Is Ethical A.I. Even Possible?

Cade Metz at The New York Times: ” When a news article revealed that Clarifaiwas working with the Pentagon and some employees questioned the ethics of building artificial intelligence that analyzed video captured by drones, the company said the project would save the lives of civilians and soldiers.

“Clarifai’s mission is to accelerate the progress of humanity with continually improving A.I.,” read a blog post from Matt Zeiler, the company’s founder and chief executive, and a prominent A.I. researcher. Later, in a news media interview, Mr. Zeiler announced a new management position that would ensure all company projects were ethically sound.

As activists, researchers, and journalists voice concerns over the rise of artificial intelligence, warning against biased, deceptive and malicious applications, the companies building this technology are responding. From tech giants like Google and Microsoft to scrappy A.I. start-ups, many are creating corporate principles meant to ensure their systems are designed and deployed in an ethical way. Some set up ethics officers or review boards to oversee these principles.

But tensions continue to rise as some question whether these promises will ultimately be kept. Companies can change course. Idealism can bow to financial pressure. Some activists — and even some companies — are beginning to argue that the only way to ensure ethical practices is through government regulation....

As companies and governments deploy these A.I. technologies, researchers are also realizing that some systems are woefully biased. Facial recognition services, for instance, can be significantly less accurate when trying to identify women or someone with darker skin. Other systems may include security holes unlike any seen in the past. Researchers have shown that driverless cars can be fooled into seeing things that are not really there.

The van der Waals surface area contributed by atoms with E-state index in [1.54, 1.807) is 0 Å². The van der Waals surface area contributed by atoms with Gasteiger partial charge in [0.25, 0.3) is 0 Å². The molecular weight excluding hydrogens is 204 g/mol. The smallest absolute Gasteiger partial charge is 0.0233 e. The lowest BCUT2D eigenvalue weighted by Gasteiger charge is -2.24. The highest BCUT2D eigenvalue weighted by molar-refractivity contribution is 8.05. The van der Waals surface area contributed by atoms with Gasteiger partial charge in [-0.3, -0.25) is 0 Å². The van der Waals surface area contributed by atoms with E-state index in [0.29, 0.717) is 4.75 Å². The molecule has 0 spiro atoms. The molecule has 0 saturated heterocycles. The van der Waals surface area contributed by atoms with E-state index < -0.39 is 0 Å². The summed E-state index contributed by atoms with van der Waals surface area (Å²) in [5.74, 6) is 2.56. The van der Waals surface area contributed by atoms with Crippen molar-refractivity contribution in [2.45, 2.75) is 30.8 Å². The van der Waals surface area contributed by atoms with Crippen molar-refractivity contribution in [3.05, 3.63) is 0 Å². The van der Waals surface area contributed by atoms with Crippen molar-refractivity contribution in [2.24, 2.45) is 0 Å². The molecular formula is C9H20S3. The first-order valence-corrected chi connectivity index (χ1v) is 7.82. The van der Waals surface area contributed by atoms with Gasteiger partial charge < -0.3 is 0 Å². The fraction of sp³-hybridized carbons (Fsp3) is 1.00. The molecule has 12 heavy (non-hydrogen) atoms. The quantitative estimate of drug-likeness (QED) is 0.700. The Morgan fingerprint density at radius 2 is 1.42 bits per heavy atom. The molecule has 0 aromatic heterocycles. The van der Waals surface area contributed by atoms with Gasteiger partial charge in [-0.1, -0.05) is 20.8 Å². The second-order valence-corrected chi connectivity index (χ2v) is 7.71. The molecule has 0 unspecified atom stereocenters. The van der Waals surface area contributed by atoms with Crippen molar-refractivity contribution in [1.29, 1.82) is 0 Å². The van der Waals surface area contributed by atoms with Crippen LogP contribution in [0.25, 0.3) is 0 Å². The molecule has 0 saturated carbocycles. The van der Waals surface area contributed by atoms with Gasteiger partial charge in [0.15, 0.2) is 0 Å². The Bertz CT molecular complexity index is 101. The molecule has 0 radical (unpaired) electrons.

All this means that building ethical artificial intelligence is an enormously complex task. It gets even harder when stakeholders realize that ethics are in the eye of the beholder.

As some Microsoft employees protest the company’s military contracts, Mr. Smith said that American tech companies had long supported the military and that they must continue to do so. “The U.S. military is charged with protecting the freedoms of this country,” he told the conference. “We have to stand by the people who are risking their lives.”

Though some Clarifai employees draw an ethical line at autonomous weapons, others do not. Mr. Zeiler argued that autonomous weapons will ultimately save lives because they would be more accurate than weapons controlled by human operators. “A.I. is an essential tool in helping weapons become more accurate, reducing collateral damage, minimizing civilian casualties and friendly fire incidents,” he said in a statement.

Google worked on the same Pentagon project as Clarifai, and after a protest from company employees, the tech giant ultimately ended its involvement. But like Clarifai, as many as 20 other companies have worked on the project without bowing to ethical concerns.

After the controversy over its Pentagon work, Google laid down a set of “A.I. principles” meant as a guide for future projects. But even with the corporate rules in place, some employees left the company in protest. The new principles are open to interpretation. And they are overseen by executives who must also protect the company’s financial interests….

In their open letter, the Clarifai employees said they were unsure whether regulation was the answer to the many ethical questions swirling around A.I. technology, arguing that the immediate responsibility rested with the company itself….(More)”.